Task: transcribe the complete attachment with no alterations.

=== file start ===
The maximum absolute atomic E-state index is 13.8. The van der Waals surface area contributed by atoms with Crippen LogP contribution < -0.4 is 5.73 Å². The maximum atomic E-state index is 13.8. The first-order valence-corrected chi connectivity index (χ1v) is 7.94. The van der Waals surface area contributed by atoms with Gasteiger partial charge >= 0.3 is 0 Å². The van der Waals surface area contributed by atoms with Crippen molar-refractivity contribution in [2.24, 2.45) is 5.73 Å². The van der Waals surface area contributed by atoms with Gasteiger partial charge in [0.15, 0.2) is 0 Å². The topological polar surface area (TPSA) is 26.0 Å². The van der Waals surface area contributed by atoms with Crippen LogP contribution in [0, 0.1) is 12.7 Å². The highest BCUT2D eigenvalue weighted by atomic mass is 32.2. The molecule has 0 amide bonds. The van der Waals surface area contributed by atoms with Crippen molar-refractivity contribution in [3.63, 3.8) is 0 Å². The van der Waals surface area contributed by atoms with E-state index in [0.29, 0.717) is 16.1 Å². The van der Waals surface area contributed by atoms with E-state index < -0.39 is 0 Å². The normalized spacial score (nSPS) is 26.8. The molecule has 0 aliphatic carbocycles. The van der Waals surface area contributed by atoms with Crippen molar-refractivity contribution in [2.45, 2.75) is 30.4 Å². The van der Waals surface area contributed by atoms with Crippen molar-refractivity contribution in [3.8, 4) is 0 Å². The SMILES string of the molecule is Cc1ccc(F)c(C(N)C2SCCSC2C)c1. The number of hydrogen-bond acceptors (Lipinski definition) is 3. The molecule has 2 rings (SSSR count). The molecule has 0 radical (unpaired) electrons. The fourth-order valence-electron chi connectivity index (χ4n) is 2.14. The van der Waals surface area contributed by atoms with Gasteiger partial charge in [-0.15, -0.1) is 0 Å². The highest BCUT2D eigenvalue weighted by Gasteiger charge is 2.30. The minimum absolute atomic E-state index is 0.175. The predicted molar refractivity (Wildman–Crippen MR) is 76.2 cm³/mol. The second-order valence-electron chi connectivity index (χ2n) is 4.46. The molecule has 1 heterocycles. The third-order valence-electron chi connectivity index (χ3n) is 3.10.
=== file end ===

The maximum absolute atomic E-state index is 13.8. The van der Waals surface area contributed by atoms with Crippen LogP contribution < -0.4 is 5.73 Å². The maximum atomic E-state index is 13.8. The first-order valence-corrected chi connectivity index (χ1v) is 7.94. The van der Waals surface area contributed by atoms with Gasteiger partial charge >= 0.3 is 0 Å². The van der Waals surface area contributed by atoms with Crippen molar-refractivity contribution in [2.24, 2.45) is 5.73 Å². The van der Waals surface area contributed by atoms with Gasteiger partial charge in [0.15, 0.2) is 0 Å². The topological polar surface area (TPSA) is 26.0 Å². The van der Waals surface area contributed by atoms with Crippen LogP contribution in [0, 0.1) is 12.7 Å². The highest BCUT2D eigenvalue weighted by atomic mass is 32.2. The molecule has 0 amide bonds. The van der Waals surface area contributed by atoms with Crippen molar-refractivity contribution in [3.63, 3.8) is 0 Å². The van der Waals surface area contributed by atoms with E-state index in [0.29, 0.717) is 16.1 Å². The van der Waals surface area contributed by atoms with E-state index < -0.39 is 0 Å². The normalized spacial score (nSPS) is 26.8. The molecule has 0 aliphatic carbocycles. The van der Waals surface area contributed by atoms with Crippen molar-refractivity contribution in [2.45, 2.75) is 30.4 Å². The van der Waals surface area contributed by atoms with Crippen molar-refractivity contribution in [3.8, 4) is 0 Å². The SMILES string of the molecule is Cc1ccc(F)c(C(N)C2SCCSC2C)c1. The number of hydrogen-bond acceptors (Lipinski definition) is 3. The molecule has 2 rings (SSSR count). The molecule has 0 radical (unpaired) electrons. The fourth-order valence-electron chi connectivity index (χ4n) is 2.14. The van der Waals surface area contributed by atoms with Gasteiger partial charge in [-0.15, -0.1) is 0 Å². The highest BCUT2D eigenvalue weighted by Gasteiger charge is 2.30. The minimum absolute atomic E-state index is 0.175. The predicted molar refractivity (Wildman–Crippen MR) is 76.2 cm³/mol. The second-order valence-electron chi connectivity index (χ2n) is 4.46. The molecule has 1 heterocycles. The third-order valence-electron chi connectivity index (χ3n) is 3.10.